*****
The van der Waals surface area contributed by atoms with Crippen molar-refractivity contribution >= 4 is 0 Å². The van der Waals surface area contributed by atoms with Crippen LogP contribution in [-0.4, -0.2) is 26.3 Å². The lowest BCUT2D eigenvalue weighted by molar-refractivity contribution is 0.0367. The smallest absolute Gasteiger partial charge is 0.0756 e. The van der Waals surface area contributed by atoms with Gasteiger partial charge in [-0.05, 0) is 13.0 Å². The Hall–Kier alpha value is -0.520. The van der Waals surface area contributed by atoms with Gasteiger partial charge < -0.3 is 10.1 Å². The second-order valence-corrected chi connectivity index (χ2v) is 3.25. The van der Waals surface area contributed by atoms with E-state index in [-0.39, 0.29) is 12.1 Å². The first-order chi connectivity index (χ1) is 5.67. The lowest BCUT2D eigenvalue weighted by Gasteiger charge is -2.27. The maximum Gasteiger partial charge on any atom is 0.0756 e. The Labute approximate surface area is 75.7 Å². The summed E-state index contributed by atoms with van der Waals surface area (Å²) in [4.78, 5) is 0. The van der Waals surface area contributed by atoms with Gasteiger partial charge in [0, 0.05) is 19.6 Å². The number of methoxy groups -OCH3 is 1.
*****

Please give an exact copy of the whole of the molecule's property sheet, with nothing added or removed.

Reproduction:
The van der Waals surface area contributed by atoms with Crippen molar-refractivity contribution >= 4 is 0 Å². The van der Waals surface area contributed by atoms with Crippen LogP contribution in [-0.4, -0.2) is 26.3 Å². The lowest BCUT2D eigenvalue weighted by molar-refractivity contribution is 0.0367. The smallest absolute Gasteiger partial charge is 0.0756 e. The van der Waals surface area contributed by atoms with Gasteiger partial charge in [-0.05, 0) is 13.0 Å². The Hall–Kier alpha value is -0.520. The van der Waals surface area contributed by atoms with Gasteiger partial charge < -0.3 is 10.1 Å². The second-order valence-corrected chi connectivity index (χ2v) is 3.25. The van der Waals surface area contributed by atoms with E-state index in [-0.39, 0.29) is 12.1 Å². The first-order chi connectivity index (χ1) is 5.67. The lowest BCUT2D eigenvalue weighted by Gasteiger charge is -2.27. The maximum Gasteiger partial charge on any atom is 0.0756 e. The Labute approximate surface area is 75.7 Å². The summed E-state index contributed by atoms with van der Waals surface area (Å²) in [4.78, 5) is 0. The van der Waals surface area contributed by atoms with Gasteiger partial charge in [0, 0.05) is 19.6 Å². The number of methoxy groups -OCH3 is 1.